Those who know little about Charleston’s architectural history will likely be heartened to see the new pharmacy taking shape at the southeastern corner of Calhoun and East Bay streets: Its size, scale and general appearance are so much in keeping with buildings built in the historic district over time and unlike so many of our newer, larger buildings that people love to hate.
Those who are more familiar with the city’s history might feel as if they’re seeing a ghost, albeit a friendly, familiar ghost.
That’s because the new Delta Pharmacy building looks very much like the corner store and home that stood on the same corner more than a half century ago. It was one of the so-called “Three Sisters,” the demolition of which was considered a tragic and unnecessary loss at the time.
Architect Blake Middleton of the Middleton Group Architecture Studio said he took cues from the former 19th century building but modernized his design with some newer details. He calls it not a replica but rather an “homage” to the long–gone sister. Still, someone who last was in Charleston in 1961 and returned today might mistake it for a building that was recently renovated, not replaced.
“We weren’t trying to rebuild but to harken back to what that corner felt like when it was there,” Middleton says. “Obviously, the other corner is totally different.”
Winslow Hastie, CEO of Historic Charleston Foundation, is a fan: “It’s so refreshing to see a building that is scaled appropriately at such a prominent corner. We just don’t see that anymore.”
The loss of the Three Sisters was felt deeply for years. In 1977, a panel featuring a who’s who of 20th century Charleston architecture and preservation listed the city’s half dozen greatest architectural losses in the preceding quarter century. This was a period in which the Board of Architectural Review existed but protected only a much smaller slice of the old city; it originally had little or limited powers over historic buildings north of the City Market.
The panel cited the razed Charleston Hotel and the Charleston Orphan House and Chapel (still considered the city’s two greatest architectural losses), as well as Aiken’s Row on Wragg Mall, the First National Bank Building on East Bay Street, the west wing of the Old Citadel on Marion Square and the Three Sisters.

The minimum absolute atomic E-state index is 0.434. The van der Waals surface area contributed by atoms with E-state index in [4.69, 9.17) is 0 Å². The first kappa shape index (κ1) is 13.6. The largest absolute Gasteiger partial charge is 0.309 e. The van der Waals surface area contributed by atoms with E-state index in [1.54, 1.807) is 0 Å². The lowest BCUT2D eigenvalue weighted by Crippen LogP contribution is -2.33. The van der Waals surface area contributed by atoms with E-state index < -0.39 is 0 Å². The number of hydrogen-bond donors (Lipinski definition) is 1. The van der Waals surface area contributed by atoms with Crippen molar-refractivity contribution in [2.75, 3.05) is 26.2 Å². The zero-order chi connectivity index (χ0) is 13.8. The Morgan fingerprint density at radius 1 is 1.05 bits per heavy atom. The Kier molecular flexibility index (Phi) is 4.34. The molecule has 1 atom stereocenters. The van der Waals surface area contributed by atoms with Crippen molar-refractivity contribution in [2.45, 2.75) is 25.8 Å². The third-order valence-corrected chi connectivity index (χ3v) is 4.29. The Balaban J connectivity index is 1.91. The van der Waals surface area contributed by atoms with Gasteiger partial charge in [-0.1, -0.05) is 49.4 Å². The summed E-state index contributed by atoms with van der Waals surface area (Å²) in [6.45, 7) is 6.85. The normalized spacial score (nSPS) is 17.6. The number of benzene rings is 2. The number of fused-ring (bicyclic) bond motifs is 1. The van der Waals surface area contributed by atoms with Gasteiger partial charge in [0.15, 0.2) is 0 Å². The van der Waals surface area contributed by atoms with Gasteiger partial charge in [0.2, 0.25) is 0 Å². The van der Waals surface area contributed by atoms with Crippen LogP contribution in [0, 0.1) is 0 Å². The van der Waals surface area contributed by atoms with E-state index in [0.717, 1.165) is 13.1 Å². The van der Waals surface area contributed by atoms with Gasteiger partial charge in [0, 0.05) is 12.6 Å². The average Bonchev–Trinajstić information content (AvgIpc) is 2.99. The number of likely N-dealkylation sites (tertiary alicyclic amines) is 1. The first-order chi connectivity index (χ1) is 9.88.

Panelists agreed the sisters, which dated from the 1840s, were examples of “needless destruction which accomplishes nothing,” noting that the 37, 39 and 41 Calhoun St. sites were still vacant lots a decade after the homes were torn down. In 1962, Capt. W.J. Hart, then president of the Preservation Society of Charleston, said the Three Sisters “have withstood the ravages of fire, time and earthquakes — (but) they cannot withstand the shameful attacks of man.” Two were torn down that year, the last one in 1964.
Preservationists like to say once a building is gone, it’s gone forever, and that’s most always the case. While the relatively new Bank of America building at 200 Meeting St. supposedly took cues from the Charleston Hotel once on the site (both buildings have monumental, two-story columns over a rusticated ground floor), no one would ever mistake the two. New York recently opened its new Penn Station in a similar neoclassical building across the street from the original. It’s grand, but not the same, especially on the inside.
In Charleston, St. Philip’s Church was rebuilt with a lot of similarity to its building that burned down in 1835, particularly its triple Tuscan portico. And the Cathedral of St. John the Baptist on Broad Street looks similar to its building destroyed in the 1861 fire. But both have notable differences, too.
Even historic buildings that survive often need (or just get) renovations so extensive that while they may look the same, they’re more new than old. The White House is a great example of this; it was rebuilt entirely inside its original brick exterior walls during the Truman Administration. Other historic buildings, including the Charleston County Courthouse, have been renovated several times to the point where there can be a lively debate, with no easy answers, about what period to which it should be restored.
Replicating historic buildings seems surely to remain the exception, not the rule, no matter how many people might like to see more of it. (Middleton notes that his design met with nothing but favor from both preservation groups and the Board of Architectural Review.) The small lot at 41 Calhoun St. helped drive his design, but the lot is too small to build back something similar to the other two sisters.
Even with Charleston’s strict preservation laws and its strong preservation ethic, its old buildings have come and gone. While most survive, even their appearances evolve subtly over time.
Add that reality to the larger new construction brought on by the city’s popularity and the accompanying financial interest, and anyone can understand why it’s so reviving to see a new building that looks like it’s been here a while.